In Lagos State, HEFAMAA advises residents to desist from patronising uncertified health facilities in the state. But how should residents tell if they are approaching a certified facility? They urge residents to look out for HEFAMAA logos, which should be displayed publicly by certified health facilities. All states could do something similar, and the Federal Ministry of Health could coordinate this to ensure standardisation of the approach, but we all know this is not foolproof. Logos can be faked. How about QR codes and barcodes that can be scanned using the now ubiquitous mobile phone to confirm, from the regulator’s site, details of the facility being utilised?

We need public vigilance and public feedback on what is happening to the healthcare facilities used by many Nigerians to reduce the incidence of needless deaths. Having a feedback system that works only makes sense if we can hold the quacks to account. Some experts say these uncertified facilities are usually set up by at least one trained professional who then hires and trains the quacks to carry out the unlicensed activities. When we catch that trained professional, are we prepared to get him or her struck off the register of professionals for all time?

Logos, QR codes, and so on still only treat the first level of root causes. The deeper root cause is that most Nigerians cannot afford healthcare and, in their desperation, run to whomever looks able to help even when they know the facility is unlikely to be certified (like when they rush to the local “Chemist” for a medical diagnosis and prescriptions) and know the person attending to them is unlikely to have been properly trained. Secondly, there is a paucity of acceptable-quality private healthcare facilities even in high-brow urban centres that talk less of peri-urban and rural locations.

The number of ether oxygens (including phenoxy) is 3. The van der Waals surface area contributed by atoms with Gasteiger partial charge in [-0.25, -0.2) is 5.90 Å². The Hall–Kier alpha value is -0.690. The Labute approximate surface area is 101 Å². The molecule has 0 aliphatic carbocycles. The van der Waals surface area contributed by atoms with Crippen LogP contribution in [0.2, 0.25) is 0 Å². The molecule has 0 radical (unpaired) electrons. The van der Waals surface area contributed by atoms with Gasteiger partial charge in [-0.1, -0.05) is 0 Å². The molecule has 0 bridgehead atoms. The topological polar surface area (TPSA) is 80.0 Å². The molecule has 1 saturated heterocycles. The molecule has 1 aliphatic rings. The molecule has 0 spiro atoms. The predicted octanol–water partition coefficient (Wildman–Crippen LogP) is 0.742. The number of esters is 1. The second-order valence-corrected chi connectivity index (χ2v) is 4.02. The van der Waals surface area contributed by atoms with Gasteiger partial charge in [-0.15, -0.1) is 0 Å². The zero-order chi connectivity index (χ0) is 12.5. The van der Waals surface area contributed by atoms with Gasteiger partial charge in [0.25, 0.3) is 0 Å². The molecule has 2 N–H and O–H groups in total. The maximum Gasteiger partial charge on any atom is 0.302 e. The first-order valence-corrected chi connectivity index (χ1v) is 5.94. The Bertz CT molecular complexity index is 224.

The Minister of State openly admitted that 60 percent of healthcare provision is by the private sector, meaning the government has only 40 percent coverage. What created such a gap? In Cameroon, Togo, Benin, Ghana, Chad, or Niger, is it the case that the private sector dominates health care as it does in Nigeria? And if so, how do they regulate these private facilities to ensure their citizens get acceptable care? Nigerians like to one-up South Africa when they can. What is the situation in urban, peri-urban, or rural South Africa or Kenya?

The problem with Russian roulette is that every time you pull the trigger and escape death, you reduce your chances of survival. The next attempt might just be the one that ends your life. In the same way, some have visited these facilities and gotten away with it in that they did not die and their condition was managed, but the next time or the next person from your family or community using them might just be the unlucky one. “I am my neighbour, and my neighbour is me,” which means I will show concern and do something even if I am not directly affected right now. I am sure each of us knows someone who has been a victim, and even elites are not exempt. They each know of someone who went for a tummy tuck (elective cosmetic surgery) in an unlicensed but very expensive facility and lost their life. It could be someone close to you next time.

As we say, “shine your eye” and let us start an integrity movement on this issue, gather data and evidence, and enlist the help of the Federal Competition and Consumer Protection Commission (FCCPC) in this fight against quacks in Nigeria’s private healthcare sector. “Our Mumu don do!”

Soji Apampa, co-founded The Convention on Business Integrity in 1997. He is an Executive Director for the Convention on Business Integrity and also serves as a Consultant on CBi projects.